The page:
When you take on debt, you are on a fixed timeline to either fully repay or default on that loan. Additionally, debt is dependent on market conditions. If you find yourself in need of capital during a bad economic climate, the cost of a loan may far outweigh its benefit. This is especially problematic if you’ve taken loans in good times at generous rates and find yourself needing to refinance the loan later when interest rates aren’t in your favor. You may not be able to get another loan and may end up bankrupt or the rates will be so onerous that your profits disappear. If you’re unable to refinance or make the payments on the loans, the debt provider has the right to take over your business or repossess property (in the case of an asset-backed loan).

From this perspective, equity seems like the less risky option for business owners. Although you will have to answer to a board and outside investors that will also share in the future profits of your business, your equity partners (as long as you own the majority share of your company) do not have the right to take your company from you. Still, equity has its own risks.

The primary risk of equity occurs if you need to raise more capital in the future. Typically, outside investors (either current or new) will provide more capital for the business in exchange for more equity. Over time you can lose control of the business you built for years.

Overall, equity financing has lower risks for a business, though it can get tricky for you as an owner if you need too many rounds of financing. Debt, on the other hand, can be much riskier in both the short run and, if you have to refinance repeatedly, over the longer run if your profitability is unpredictable.


Depending on the type of loan you choose or the amount of equity you give up, you’re entering into a contract that will somewhat limit your future options. All things being equal, debt provides less flexibility than equity.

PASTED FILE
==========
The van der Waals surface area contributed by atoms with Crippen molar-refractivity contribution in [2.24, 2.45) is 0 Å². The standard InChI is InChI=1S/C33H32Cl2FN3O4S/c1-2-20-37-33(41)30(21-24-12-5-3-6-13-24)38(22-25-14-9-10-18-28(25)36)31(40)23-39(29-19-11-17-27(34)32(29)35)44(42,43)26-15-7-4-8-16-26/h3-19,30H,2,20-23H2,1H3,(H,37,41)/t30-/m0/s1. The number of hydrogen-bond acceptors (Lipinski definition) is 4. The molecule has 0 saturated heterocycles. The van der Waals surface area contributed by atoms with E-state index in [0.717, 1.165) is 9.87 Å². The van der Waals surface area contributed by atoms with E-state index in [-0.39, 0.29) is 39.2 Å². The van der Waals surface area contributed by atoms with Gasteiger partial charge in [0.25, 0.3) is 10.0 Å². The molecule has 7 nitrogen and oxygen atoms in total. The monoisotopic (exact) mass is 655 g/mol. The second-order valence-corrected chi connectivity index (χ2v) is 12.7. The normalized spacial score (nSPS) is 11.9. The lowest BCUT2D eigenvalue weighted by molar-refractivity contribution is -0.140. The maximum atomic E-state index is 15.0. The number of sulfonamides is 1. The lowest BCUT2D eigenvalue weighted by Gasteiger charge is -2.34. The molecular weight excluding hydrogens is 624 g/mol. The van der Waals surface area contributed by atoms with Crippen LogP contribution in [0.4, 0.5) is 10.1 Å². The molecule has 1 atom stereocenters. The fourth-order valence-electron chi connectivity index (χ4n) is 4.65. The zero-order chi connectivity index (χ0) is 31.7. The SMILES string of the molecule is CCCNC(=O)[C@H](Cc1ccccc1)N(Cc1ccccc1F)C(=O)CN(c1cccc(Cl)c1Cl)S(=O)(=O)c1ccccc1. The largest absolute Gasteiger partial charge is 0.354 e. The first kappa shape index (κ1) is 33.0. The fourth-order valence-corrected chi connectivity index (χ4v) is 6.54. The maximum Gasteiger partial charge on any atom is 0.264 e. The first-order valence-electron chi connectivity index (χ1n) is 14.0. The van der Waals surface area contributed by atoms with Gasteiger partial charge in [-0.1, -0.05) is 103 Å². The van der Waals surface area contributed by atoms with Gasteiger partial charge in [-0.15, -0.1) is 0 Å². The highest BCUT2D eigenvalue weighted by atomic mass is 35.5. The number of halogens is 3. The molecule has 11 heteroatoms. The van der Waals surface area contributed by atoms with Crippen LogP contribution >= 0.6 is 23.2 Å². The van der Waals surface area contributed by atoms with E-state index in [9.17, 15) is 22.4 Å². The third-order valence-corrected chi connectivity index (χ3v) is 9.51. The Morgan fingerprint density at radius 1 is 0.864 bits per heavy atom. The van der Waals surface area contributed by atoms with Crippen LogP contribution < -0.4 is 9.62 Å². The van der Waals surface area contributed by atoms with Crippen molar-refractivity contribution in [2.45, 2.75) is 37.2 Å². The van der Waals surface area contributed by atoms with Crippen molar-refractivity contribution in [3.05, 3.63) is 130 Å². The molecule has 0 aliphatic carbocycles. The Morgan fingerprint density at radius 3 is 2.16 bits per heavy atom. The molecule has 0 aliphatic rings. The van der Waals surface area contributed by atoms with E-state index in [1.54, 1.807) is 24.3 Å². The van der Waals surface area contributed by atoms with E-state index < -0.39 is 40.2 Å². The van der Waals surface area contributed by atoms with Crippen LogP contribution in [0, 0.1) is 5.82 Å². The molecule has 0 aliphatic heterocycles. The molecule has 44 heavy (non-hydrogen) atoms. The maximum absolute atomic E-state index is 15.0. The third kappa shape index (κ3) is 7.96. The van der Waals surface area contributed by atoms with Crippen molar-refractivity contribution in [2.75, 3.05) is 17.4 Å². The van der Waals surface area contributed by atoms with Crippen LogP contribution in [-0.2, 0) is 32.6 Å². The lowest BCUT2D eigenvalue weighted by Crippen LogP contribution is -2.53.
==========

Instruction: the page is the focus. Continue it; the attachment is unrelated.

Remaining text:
In most cases, once you begin taking on debt, you will need to pay down your outstanding obligations before you can begin taking on more loans. While this cash burden can prove limiting, the biggest challenge is the covenants associated with the loans. For example, banks will often require quarterly or monthly books, have requirements on what your business is or is not allowed to spend money on, and may reserve the right to approve strategic decisions. The oversight can hamper a fast growing business if the bank or banker doesn’t understand your business.

Although equity comes at a higher cost, it does provide more flexibility than a loan. As long as you don’t give up a controlling interest in your company (>49%), you are in a position to direct the outcome of your company’s future. Also, since most equity providers realize their losses are capped and they’ve invested for the upside, they will often work with you to find the right strategic outcome.

Whether you’re taking on debt or giving up equity to finance your company, these three traits must be considered. These traits are further influenced by business life cycle, market trends, macroeconomic influences, how you want to optimize your own outcomes, and more.


About Scale Finance

Scale Finance LLC ( provides contract CFO services, Controller solutions, and support in raising capital, or executing M&A transactions, to entrepreneurial companies. The firm specializes in cost-effective financial reporting, budgeting & forecasting, implementing controls, complex modeling, business valuations, and other financial management, and provides strategic help for companies raising growth capital or considering M&A/recapitalization opportunities. Most of the firm’s clients are growing technology, healthcare, business services, consumer, and industrial companies at various stages of development from start-up to tens of millions in annual revenue. Scale Finance LLC has offices in Charlotte, Raleigh/Durham, Greensboro, and Southern Pines with a team of more than 45 professionals serving more than 120 companies throughout the region.